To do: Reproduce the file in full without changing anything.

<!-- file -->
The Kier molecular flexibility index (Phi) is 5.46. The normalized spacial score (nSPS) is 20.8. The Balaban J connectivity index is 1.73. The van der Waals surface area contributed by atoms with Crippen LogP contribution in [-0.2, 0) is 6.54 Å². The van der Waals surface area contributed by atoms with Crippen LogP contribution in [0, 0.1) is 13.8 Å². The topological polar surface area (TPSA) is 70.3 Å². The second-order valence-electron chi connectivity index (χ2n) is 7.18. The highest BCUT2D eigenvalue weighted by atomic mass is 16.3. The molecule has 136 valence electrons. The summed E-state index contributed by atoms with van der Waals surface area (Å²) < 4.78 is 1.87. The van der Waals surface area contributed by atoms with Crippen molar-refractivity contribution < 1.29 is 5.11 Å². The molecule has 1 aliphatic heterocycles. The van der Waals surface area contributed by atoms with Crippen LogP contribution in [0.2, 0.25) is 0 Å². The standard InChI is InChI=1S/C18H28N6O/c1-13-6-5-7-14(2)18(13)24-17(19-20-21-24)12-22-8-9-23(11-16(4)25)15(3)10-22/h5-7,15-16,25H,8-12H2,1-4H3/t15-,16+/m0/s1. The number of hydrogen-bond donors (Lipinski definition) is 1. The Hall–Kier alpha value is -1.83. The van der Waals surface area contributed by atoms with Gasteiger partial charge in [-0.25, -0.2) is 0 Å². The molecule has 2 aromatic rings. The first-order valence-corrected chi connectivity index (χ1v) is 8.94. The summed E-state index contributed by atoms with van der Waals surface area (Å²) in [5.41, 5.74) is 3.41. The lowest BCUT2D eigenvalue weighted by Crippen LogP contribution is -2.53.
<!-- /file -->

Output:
The Kier molecular flexibility index (Phi) is 5.46. The normalized spacial score (nSPS) is 20.8. The Balaban J connectivity index is 1.73. The van der Waals surface area contributed by atoms with Crippen LogP contribution in [-0.2, 0) is 6.54 Å². The van der Waals surface area contributed by atoms with Crippen LogP contribution in [0, 0.1) is 13.8 Å². The topological polar surface area (TPSA) is 70.3 Å². The second-order valence-electron chi connectivity index (χ2n) is 7.18. The highest BCUT2D eigenvalue weighted by atomic mass is 16.3. The molecule has 136 valence electrons. The summed E-state index contributed by atoms with van der Waals surface area (Å²) < 4.78 is 1.87. The van der Waals surface area contributed by atoms with Crippen molar-refractivity contribution < 1.29 is 5.11 Å². The molecule has 1 aliphatic heterocycles. The van der Waals surface area contributed by atoms with Crippen LogP contribution in [0.2, 0.25) is 0 Å². The standard InChI is InChI=1S/C18H28N6O/c1-13-6-5-7-14(2)18(13)24-17(19-20-21-24)12-22-8-9-23(11-16(4)25)15(3)10-22/h5-7,15-16,25H,8-12H2,1-4H3/t15-,16+/m0/s1. The number of hydrogen-bond donors (Lipinski definition) is 1. The Hall–Kier alpha value is -1.83. The van der Waals surface area contributed by atoms with Gasteiger partial charge in [-0.25, -0.2) is 0 Å². The molecule has 2 aromatic rings. The first-order valence-corrected chi connectivity index (χ1v) is 8.94. The summed E-state index contributed by atoms with van der Waals surface area (Å²) in [5.41, 5.74) is 3.41. The lowest BCUT2D eigenvalue weighted by Crippen LogP contribution is -2.53.